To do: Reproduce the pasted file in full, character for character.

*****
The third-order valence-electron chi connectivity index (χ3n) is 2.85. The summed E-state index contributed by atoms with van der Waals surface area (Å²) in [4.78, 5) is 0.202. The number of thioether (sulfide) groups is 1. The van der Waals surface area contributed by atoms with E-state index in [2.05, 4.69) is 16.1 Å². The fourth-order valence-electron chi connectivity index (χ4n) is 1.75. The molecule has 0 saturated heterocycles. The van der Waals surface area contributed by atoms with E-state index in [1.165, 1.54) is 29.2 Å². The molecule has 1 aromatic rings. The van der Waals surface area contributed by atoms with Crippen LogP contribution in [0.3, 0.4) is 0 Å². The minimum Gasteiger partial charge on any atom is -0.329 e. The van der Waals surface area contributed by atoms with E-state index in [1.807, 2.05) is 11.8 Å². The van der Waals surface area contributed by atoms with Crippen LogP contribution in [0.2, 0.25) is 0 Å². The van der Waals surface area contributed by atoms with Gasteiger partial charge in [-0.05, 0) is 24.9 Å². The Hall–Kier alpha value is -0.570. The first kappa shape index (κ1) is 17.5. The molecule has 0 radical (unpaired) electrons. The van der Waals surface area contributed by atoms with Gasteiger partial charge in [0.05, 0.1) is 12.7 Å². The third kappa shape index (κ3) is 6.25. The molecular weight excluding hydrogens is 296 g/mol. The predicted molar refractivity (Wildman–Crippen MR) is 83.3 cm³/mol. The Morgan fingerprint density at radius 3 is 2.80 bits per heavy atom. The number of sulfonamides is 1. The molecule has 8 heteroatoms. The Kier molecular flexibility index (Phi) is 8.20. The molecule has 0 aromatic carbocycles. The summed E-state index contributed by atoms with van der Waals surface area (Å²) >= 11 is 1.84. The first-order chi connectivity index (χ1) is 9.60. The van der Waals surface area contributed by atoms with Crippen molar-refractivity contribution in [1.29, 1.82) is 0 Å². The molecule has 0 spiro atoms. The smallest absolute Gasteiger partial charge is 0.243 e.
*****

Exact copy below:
The third-order valence-electron chi connectivity index (χ3n) is 2.85. The summed E-state index contributed by atoms with van der Waals surface area (Å²) in [4.78, 5) is 0.202. The number of thioether (sulfide) groups is 1. The van der Waals surface area contributed by atoms with E-state index in [2.05, 4.69) is 16.1 Å². The fourth-order valence-electron chi connectivity index (χ4n) is 1.75. The molecule has 0 saturated heterocycles. The van der Waals surface area contributed by atoms with E-state index in [1.165, 1.54) is 29.2 Å². The molecule has 1 aromatic rings. The van der Waals surface area contributed by atoms with Crippen LogP contribution in [0.3, 0.4) is 0 Å². The minimum Gasteiger partial charge on any atom is -0.329 e. The van der Waals surface area contributed by atoms with E-state index in [1.807, 2.05) is 11.8 Å². The van der Waals surface area contributed by atoms with Crippen LogP contribution in [0.2, 0.25) is 0 Å². The van der Waals surface area contributed by atoms with Gasteiger partial charge in [-0.05, 0) is 24.9 Å². The Hall–Kier alpha value is -0.570. The first kappa shape index (κ1) is 17.5. The molecule has 0 radical (unpaired) electrons. The van der Waals surface area contributed by atoms with Gasteiger partial charge in [0.05, 0.1) is 12.7 Å². The third kappa shape index (κ3) is 6.25. The molecular weight excluding hydrogens is 296 g/mol. The predicted molar refractivity (Wildman–Crippen MR) is 83.3 cm³/mol. The Morgan fingerprint density at radius 3 is 2.80 bits per heavy atom. The number of sulfonamides is 1. The molecule has 8 heteroatoms. The Kier molecular flexibility index (Phi) is 8.20. The molecule has 0 aromatic carbocycles. The summed E-state index contributed by atoms with van der Waals surface area (Å²) >= 11 is 1.84. The first-order chi connectivity index (χ1) is 9.60. The van der Waals surface area contributed by atoms with Crippen molar-refractivity contribution in [1.29, 1.82) is 0 Å². The molecule has 0 spiro atoms. The smallest absolute Gasteiger partial charge is 0.243 e.